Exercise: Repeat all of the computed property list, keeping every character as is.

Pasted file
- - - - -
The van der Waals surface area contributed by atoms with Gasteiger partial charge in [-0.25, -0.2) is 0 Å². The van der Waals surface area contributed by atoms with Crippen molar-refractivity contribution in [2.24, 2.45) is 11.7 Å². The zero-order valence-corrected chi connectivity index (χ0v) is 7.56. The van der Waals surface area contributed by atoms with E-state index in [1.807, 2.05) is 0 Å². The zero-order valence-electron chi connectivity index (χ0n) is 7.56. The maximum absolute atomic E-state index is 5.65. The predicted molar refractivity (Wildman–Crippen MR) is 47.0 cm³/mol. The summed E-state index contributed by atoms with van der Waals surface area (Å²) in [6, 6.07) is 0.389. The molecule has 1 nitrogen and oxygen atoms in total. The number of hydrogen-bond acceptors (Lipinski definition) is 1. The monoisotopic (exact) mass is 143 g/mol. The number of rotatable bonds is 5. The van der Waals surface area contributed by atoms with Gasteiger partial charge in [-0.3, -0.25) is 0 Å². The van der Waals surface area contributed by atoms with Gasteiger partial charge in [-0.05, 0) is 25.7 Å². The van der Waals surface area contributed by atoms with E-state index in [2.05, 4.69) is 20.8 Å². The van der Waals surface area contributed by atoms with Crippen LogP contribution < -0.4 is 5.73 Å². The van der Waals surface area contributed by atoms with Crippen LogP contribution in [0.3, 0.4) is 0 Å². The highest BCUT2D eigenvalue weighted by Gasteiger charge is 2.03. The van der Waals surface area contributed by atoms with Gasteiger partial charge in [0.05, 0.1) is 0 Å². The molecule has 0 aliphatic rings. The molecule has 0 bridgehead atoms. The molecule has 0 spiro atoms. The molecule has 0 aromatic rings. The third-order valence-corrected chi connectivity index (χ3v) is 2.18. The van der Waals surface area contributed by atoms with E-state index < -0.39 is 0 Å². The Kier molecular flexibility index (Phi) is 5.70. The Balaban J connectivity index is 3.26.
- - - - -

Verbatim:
The van der Waals surface area contributed by atoms with Gasteiger partial charge in [-0.25, -0.2) is 0 Å². The van der Waals surface area contributed by atoms with Crippen molar-refractivity contribution in [2.24, 2.45) is 11.7 Å². The zero-order valence-corrected chi connectivity index (χ0v) is 7.56. The van der Waals surface area contributed by atoms with E-state index in [1.807, 2.05) is 0 Å². The zero-order valence-electron chi connectivity index (χ0n) is 7.56. The maximum absolute atomic E-state index is 5.65. The predicted molar refractivity (Wildman–Crippen MR) is 47.0 cm³/mol. The summed E-state index contributed by atoms with van der Waals surface area (Å²) in [6, 6.07) is 0.389. The molecule has 1 nitrogen and oxygen atoms in total. The number of hydrogen-bond acceptors (Lipinski definition) is 1. The monoisotopic (exact) mass is 143 g/mol. The number of rotatable bonds is 5. The van der Waals surface area contributed by atoms with Gasteiger partial charge in [-0.3, -0.25) is 0 Å². The van der Waals surface area contributed by atoms with Gasteiger partial charge in [-0.05, 0) is 25.7 Å². The van der Waals surface area contributed by atoms with E-state index in [2.05, 4.69) is 20.8 Å². The van der Waals surface area contributed by atoms with Crippen LogP contribution < -0.4 is 5.73 Å². The van der Waals surface area contributed by atoms with Crippen LogP contribution in [0.3, 0.4) is 0 Å². The highest BCUT2D eigenvalue weighted by Gasteiger charge is 2.03. The van der Waals surface area contributed by atoms with Gasteiger partial charge in [0.05, 0.1) is 0 Å². The molecule has 0 aliphatic rings. The molecule has 0 bridgehead atoms. The molecule has 0 spiro atoms. The molecule has 0 aromatic rings. The third-order valence-corrected chi connectivity index (χ3v) is 2.18. The van der Waals surface area contributed by atoms with E-state index < -0.39 is 0 Å². The Kier molecular flexibility index (Phi) is 5.70. The Balaban J connectivity index is 3.26.